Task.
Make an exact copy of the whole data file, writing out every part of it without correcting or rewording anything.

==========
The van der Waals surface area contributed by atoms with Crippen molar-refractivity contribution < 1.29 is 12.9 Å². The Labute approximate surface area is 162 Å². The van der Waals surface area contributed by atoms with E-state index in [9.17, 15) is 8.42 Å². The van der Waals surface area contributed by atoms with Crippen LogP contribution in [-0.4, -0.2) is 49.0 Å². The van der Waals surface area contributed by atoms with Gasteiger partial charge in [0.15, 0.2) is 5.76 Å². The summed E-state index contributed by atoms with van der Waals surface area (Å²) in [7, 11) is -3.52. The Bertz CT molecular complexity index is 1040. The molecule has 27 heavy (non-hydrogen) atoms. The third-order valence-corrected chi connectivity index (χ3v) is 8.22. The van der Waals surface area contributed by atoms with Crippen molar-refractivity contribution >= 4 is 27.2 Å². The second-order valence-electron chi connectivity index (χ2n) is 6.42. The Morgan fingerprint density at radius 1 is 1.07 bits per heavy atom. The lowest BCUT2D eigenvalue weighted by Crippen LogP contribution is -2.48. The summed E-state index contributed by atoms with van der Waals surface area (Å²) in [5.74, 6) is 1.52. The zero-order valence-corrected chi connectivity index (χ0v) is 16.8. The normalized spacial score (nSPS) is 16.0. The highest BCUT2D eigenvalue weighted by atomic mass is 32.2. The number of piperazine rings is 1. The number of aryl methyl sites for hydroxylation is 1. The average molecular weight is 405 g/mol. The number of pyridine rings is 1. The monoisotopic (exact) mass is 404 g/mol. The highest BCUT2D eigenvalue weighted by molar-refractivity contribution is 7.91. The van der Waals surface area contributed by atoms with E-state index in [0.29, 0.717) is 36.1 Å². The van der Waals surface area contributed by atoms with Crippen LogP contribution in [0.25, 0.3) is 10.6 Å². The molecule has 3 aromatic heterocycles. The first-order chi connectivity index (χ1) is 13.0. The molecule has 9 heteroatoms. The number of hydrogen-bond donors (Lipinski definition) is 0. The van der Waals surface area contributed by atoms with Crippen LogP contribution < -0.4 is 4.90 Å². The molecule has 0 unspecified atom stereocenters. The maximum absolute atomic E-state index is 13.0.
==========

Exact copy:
The van der Waals surface area contributed by atoms with Crippen molar-refractivity contribution < 1.29 is 12.9 Å². The Labute approximate surface area is 162 Å². The van der Waals surface area contributed by atoms with E-state index in [9.17, 15) is 8.42 Å². The van der Waals surface area contributed by atoms with Crippen LogP contribution in [-0.4, -0.2) is 49.0 Å². The van der Waals surface area contributed by atoms with Gasteiger partial charge in [0.15, 0.2) is 5.76 Å². The summed E-state index contributed by atoms with van der Waals surface area (Å²) in [7, 11) is -3.52. The Bertz CT molecular complexity index is 1040. The molecule has 27 heavy (non-hydrogen) atoms. The third-order valence-corrected chi connectivity index (χ3v) is 8.22. The van der Waals surface area contributed by atoms with Crippen molar-refractivity contribution >= 4 is 27.2 Å². The second-order valence-electron chi connectivity index (χ2n) is 6.42. The Morgan fingerprint density at radius 1 is 1.07 bits per heavy atom. The lowest BCUT2D eigenvalue weighted by Crippen LogP contribution is -2.48. The summed E-state index contributed by atoms with van der Waals surface area (Å²) in [5.74, 6) is 1.52. The zero-order valence-corrected chi connectivity index (χ0v) is 16.8. The normalized spacial score (nSPS) is 16.0. The highest BCUT2D eigenvalue weighted by atomic mass is 32.2. The number of piperazine rings is 1. The number of aryl methyl sites for hydroxylation is 1. The average molecular weight is 405 g/mol. The number of pyridine rings is 1. The monoisotopic (exact) mass is 404 g/mol. The highest BCUT2D eigenvalue weighted by molar-refractivity contribution is 7.91. The van der Waals surface area contributed by atoms with E-state index in [0.29, 0.717) is 36.1 Å². The van der Waals surface area contributed by atoms with Crippen LogP contribution in [0.25, 0.3) is 10.6 Å². The molecule has 3 aromatic heterocycles. The first-order chi connectivity index (χ1) is 13.0. The molecule has 9 heteroatoms. The number of hydrogen-bond donors (Lipinski definition) is 0. The van der Waals surface area contributed by atoms with Crippen LogP contribution < -0.4 is 4.90 Å². The molecule has 0 unspecified atom stereocenters. The maximum absolute atomic E-state index is 13.0.